Alimentation Couche-Tard is paying each of its "independent" nominees to the board of takeover target Casey's General Stores more than US$20,000, the Canadian convenience store chain said in a preliminary proxy filed with U.S. regulators.
The nine candidates will get the one-time payment and "all reasonable expenses" for agreeing to serve as a nominee for the board of Casey's, which has rebuffed Couche-Tard's US$1.9 billion bid launched three months ago.
If elected, they would also be eligible to receive other benefits from Casey's, including an annual retainer of $40,000 and a meeting fee of $1,000 for each shareholder and committee meeting attended.
Couche-Tard declined to comment about the payments.
But they may be a bargain compared to other takeover bids.
For example, Airproducts is paying each of its board nominees US$100,000 as part of a shareholder battle to take over Airgas Inc. (NYSE:ARG), according to a separate S.E.C. filing.
Board candidates are deemed independent according to securities law because they are not officers or employees of Casey's, an Iowa-based convenience store operator. Outside board members are supposed to bring unbiased opinions about the company's decisions.
But in this case, they would be elected by Casey's shareholders to pave the way for a negotiated sale to Couche-Tard, which so far has been thwarted by the existing board.
Couche-Tard said the nominees understand that they have an obligation under Iowa law to discharge their responsibilities as directors in good faith and consistent with their fiduciary duties to Casey's and its shareholders.
"The only commitment Couche-Tard and the purchaser have sought from the nominees is that they will act in the best interest of Casey's and its shareholders and exercise their independent judgment," said the proxy.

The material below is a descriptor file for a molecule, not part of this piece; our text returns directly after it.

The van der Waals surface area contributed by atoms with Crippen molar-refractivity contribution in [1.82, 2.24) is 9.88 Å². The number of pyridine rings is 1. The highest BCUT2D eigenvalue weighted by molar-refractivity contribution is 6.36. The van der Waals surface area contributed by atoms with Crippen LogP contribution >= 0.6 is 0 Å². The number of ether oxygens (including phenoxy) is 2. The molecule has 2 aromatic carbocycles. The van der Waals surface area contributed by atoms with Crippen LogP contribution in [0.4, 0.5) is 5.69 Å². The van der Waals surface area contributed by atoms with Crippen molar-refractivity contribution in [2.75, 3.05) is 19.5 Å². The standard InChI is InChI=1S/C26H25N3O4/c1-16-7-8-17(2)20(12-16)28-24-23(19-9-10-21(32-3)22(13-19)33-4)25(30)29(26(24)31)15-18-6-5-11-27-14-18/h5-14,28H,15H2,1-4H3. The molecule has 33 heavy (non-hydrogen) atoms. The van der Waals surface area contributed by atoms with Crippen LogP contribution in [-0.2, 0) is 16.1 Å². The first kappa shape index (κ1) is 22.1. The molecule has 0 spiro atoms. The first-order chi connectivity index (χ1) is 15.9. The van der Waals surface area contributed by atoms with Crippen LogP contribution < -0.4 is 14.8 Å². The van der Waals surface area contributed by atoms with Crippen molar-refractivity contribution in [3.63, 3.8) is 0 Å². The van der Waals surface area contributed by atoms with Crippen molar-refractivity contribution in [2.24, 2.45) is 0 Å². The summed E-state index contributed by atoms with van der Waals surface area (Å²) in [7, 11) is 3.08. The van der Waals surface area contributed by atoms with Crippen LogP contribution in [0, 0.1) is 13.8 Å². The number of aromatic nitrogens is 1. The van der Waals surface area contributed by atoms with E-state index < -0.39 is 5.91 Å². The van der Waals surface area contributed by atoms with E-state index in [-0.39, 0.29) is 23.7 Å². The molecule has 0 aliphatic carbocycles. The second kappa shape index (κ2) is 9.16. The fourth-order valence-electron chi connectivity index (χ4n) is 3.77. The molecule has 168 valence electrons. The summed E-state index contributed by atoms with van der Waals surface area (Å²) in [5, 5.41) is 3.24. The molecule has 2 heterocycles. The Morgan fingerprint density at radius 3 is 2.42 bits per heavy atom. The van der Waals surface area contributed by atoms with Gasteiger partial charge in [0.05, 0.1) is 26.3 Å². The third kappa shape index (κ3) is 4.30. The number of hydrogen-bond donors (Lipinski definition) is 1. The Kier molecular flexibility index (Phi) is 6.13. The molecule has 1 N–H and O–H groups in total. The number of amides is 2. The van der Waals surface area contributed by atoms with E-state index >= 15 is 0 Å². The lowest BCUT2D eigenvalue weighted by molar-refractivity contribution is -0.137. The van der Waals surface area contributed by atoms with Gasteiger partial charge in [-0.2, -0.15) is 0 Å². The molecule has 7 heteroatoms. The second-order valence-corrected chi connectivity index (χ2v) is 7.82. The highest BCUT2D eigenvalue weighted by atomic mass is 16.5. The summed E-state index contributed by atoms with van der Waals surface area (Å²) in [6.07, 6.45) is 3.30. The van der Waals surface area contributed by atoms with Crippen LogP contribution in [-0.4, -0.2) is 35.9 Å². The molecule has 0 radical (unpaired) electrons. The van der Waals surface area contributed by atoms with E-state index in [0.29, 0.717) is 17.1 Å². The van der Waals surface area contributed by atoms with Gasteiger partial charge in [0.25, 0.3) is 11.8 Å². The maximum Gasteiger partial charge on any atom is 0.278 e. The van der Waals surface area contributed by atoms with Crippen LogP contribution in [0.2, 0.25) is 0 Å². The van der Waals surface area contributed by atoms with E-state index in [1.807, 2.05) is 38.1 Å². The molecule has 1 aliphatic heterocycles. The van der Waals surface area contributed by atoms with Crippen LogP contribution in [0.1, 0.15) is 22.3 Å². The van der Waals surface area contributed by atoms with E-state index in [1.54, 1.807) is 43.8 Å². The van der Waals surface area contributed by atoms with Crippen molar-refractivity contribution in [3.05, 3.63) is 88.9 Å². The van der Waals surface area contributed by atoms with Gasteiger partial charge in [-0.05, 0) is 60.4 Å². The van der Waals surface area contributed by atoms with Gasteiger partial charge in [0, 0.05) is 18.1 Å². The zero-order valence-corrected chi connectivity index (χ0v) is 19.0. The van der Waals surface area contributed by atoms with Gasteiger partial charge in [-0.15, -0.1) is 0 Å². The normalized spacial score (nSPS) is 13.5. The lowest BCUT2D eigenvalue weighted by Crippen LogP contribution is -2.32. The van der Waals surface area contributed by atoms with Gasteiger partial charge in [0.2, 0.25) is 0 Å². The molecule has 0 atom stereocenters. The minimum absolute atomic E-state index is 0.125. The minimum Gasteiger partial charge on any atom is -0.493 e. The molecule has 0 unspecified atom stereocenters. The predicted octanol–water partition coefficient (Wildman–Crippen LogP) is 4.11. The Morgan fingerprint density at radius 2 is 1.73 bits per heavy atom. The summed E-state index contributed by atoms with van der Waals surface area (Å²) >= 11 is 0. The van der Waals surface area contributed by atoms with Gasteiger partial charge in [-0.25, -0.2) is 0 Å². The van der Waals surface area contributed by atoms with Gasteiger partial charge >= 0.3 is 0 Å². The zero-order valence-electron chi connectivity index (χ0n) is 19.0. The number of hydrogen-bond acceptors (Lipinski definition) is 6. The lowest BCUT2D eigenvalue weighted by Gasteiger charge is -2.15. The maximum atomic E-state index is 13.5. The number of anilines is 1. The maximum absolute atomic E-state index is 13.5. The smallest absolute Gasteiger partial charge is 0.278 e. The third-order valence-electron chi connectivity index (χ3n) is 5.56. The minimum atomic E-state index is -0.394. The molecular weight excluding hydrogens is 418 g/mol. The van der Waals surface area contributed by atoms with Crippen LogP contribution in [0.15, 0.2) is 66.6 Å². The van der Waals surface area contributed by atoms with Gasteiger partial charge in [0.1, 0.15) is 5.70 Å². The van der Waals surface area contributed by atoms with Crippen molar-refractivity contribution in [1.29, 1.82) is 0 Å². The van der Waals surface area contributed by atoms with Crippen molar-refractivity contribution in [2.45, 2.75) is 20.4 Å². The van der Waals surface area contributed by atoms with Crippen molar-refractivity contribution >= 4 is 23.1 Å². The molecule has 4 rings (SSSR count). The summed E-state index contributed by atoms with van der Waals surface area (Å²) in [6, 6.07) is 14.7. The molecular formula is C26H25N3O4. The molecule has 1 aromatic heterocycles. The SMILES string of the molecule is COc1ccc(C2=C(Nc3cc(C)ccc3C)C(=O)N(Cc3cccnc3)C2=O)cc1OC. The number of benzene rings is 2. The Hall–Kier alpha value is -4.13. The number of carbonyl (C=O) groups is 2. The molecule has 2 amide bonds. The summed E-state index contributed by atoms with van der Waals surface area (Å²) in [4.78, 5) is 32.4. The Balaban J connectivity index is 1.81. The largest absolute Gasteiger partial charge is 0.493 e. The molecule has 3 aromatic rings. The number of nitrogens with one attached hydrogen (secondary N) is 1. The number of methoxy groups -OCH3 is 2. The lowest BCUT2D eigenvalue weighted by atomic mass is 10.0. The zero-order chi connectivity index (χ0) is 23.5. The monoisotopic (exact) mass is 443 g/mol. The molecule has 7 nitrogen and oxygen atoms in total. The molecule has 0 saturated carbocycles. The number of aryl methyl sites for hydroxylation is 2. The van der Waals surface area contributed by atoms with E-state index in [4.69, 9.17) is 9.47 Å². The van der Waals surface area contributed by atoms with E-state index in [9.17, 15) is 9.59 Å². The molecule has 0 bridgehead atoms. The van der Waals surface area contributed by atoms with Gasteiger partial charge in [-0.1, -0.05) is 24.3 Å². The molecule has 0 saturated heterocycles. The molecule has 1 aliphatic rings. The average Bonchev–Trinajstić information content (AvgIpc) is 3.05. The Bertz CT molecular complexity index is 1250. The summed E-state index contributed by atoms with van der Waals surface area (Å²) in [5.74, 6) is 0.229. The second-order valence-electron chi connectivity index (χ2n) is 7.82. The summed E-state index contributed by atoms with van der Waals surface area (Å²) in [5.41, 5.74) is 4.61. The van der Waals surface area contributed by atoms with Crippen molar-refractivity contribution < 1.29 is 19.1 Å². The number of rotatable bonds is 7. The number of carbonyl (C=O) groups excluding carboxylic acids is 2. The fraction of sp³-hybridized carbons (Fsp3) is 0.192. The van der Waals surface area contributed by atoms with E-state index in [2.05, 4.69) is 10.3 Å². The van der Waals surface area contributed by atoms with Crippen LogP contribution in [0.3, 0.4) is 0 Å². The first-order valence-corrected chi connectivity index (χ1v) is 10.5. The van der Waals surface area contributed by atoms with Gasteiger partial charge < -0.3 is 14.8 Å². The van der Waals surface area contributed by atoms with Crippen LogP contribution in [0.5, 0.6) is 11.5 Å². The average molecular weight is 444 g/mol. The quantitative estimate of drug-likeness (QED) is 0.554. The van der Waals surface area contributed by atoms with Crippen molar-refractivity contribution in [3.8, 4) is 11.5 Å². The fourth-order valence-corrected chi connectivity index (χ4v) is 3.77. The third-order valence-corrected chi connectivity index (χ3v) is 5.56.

But it adds that a vote for the nominees lets Casey's and the nominees know that you want to have the opportunity to accept the offer.
"We believe that you deserve a board of directors that is answerable to you and that will act in your best interests. By voting for the nominees, you can demonstrate to the nominees and Casey's your support for the offer and proposed merger," shareholders are told.
The election will take place at Casey's annual meeting, expected to be held in late September or early October.
Couche-Tard has set a deadline of Aug. 6 for Casey's shareholders to tender to its $1.9 billion offer to take over the 1,500-store chain.
On Thursday, the Montreal-area company slightly increased its hostile takeover bid to US$36.75 cash per Casey's share. That's up 75 cents per share — an improvement of about two per cent over Couche-Tard's initial bid this spring.
The offer is subject to a number of conditions, including the removal of roadblocks that Casey's put in place to hamper Couche-Tard's takeover efforts.
Casey's is expected to reject the offer but has urged its shareholders to hold off on tendering their stock until it makes a recommendation in "due course."
Meanwhile, Moody's Investors Service said Friday that it is continuing to review Couche-Tard's Ba1 senior subordinate rating for a possible downgrade following changes to its Casey's offer.
Moody's said it will focus on the company's plans to finance the transaction, which is a condition of the offer, including an assessment of the impact on its balance sheet, liquidity profile and plans for future debt reduction.
Couche-Tard operates such well-known convenience store brands as Circle K in the United States and Mac's, Beckers and Couche-Tard in Canada.
Casey's shares gained 17 cents at US$36.38 in trading on the Nasdaq market. On the Toronto Stock Exchange, Couche-Tard's shares closed at C$22.19, up $1.73 or 3.4 per cent.